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What Exactly Are Energy Bars?

There are days when stopping to eat a meal is just not possible. Everyone has them but what do we do to ensure we are getting the proper nutrition and the energy we need to keep going? For many it’s the all favorite energy bar. It stops the hunger, gives us a boost and provides the nutrients are bodies need. But does it really? Let’s look at what those energy bars have in store for us.

What Exactly Are Energy Bars?

While eating an energy bar every once in a while probably won’t hurt you, they’re not a good replacement for normal meals. There are many types of energy bars but they are not all equal. Even though they were originally created to provide a needed boost for endurance runners, energy bars are now aimed more for people who are dieting or for snacks, so they may not be as nutritious.

Energy bars come in four basic types: high-carbohydrate, high-protein, lower-calorie and meal-replacement. Besides protein and carbohydrates, many energy bars also have vitamins and minerals. Some also have higher than normal calories from high-fructose corn syrup or sugar. You may also find saturated fats, partially hydrogenated oils, caffeine, guarana or ephedra which are not particularly healthy. In order to be sure you’re eating something good for you, read the labels carefully.

High-carbohydrate bars are those in which carbohydrates comprise more than 60% of the calories. Energy bars in this category are considered “performance” bars which are useful when doing strenuous activities. The carbs are rapidly absorbed which gives the burst of energy needed when working out.

Protein bars contain more protein, often up to 15 grams per bar. The amount of carbohydrates can vary and often these bars are also considered to be low carb. These bars are often used by athletes trying to reach or maintain a certain level of protein in their diet each day.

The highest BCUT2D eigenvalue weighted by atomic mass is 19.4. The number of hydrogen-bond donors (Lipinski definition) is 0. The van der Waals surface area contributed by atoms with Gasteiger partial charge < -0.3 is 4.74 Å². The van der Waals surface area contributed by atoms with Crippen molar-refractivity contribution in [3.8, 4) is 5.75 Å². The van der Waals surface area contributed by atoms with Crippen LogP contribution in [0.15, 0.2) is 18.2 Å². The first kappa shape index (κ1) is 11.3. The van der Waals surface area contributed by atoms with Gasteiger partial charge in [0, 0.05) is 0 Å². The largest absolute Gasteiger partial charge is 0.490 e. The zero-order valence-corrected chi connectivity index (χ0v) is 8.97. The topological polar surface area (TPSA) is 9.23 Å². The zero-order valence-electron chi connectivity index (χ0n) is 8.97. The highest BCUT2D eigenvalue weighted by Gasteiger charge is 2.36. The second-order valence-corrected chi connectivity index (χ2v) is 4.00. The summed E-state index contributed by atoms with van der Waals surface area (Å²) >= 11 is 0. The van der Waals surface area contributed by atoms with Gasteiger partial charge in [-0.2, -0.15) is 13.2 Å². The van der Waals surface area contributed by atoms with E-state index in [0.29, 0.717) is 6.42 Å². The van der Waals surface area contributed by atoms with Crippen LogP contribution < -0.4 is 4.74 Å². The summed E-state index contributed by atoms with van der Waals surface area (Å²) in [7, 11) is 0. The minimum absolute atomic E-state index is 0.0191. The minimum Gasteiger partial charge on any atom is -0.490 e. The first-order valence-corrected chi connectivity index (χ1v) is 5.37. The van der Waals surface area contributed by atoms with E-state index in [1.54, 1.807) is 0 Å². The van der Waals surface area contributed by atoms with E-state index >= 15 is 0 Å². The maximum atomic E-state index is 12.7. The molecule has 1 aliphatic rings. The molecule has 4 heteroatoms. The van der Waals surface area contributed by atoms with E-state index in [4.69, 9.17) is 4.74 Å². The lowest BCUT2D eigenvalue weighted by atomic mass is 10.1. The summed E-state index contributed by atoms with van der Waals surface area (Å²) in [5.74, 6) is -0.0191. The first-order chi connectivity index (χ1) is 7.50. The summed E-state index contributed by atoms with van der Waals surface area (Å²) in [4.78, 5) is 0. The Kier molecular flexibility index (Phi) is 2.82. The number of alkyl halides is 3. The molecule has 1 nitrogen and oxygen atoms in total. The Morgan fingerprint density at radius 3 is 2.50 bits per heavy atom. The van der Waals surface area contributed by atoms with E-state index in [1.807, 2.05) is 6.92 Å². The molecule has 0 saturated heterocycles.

Lower-calorie bars will contain less than 200 calories. In many cases this type of energy bar is used primarily by women who also have other needs. They often contain vitamins and minerals specifically needed by a woman’s body such as folic acid, calcium, and soy protein.

The final type of energy bar is the meal-replacement bar. Even though they are given this name they aren’t complete enough to actually replace a meal. While they do have balanced nutrition, normally 40% carbohydrates, 30% fats and 30% protein, they should be avoided before or during extended aerobic exercise because the added nutrients aren’t needed. Choose them between meals or during activities such as hiking.

So as you can see energy bars can be good or they can be bad depending on which ones you choose. Look at the labels and remember they should never take the place of a good meal. Eat them when necessary but not in large amounts. Enjoy an energy bar when necessary but maintain a proper diet to ensure your body is get all it needs to stay healthy.

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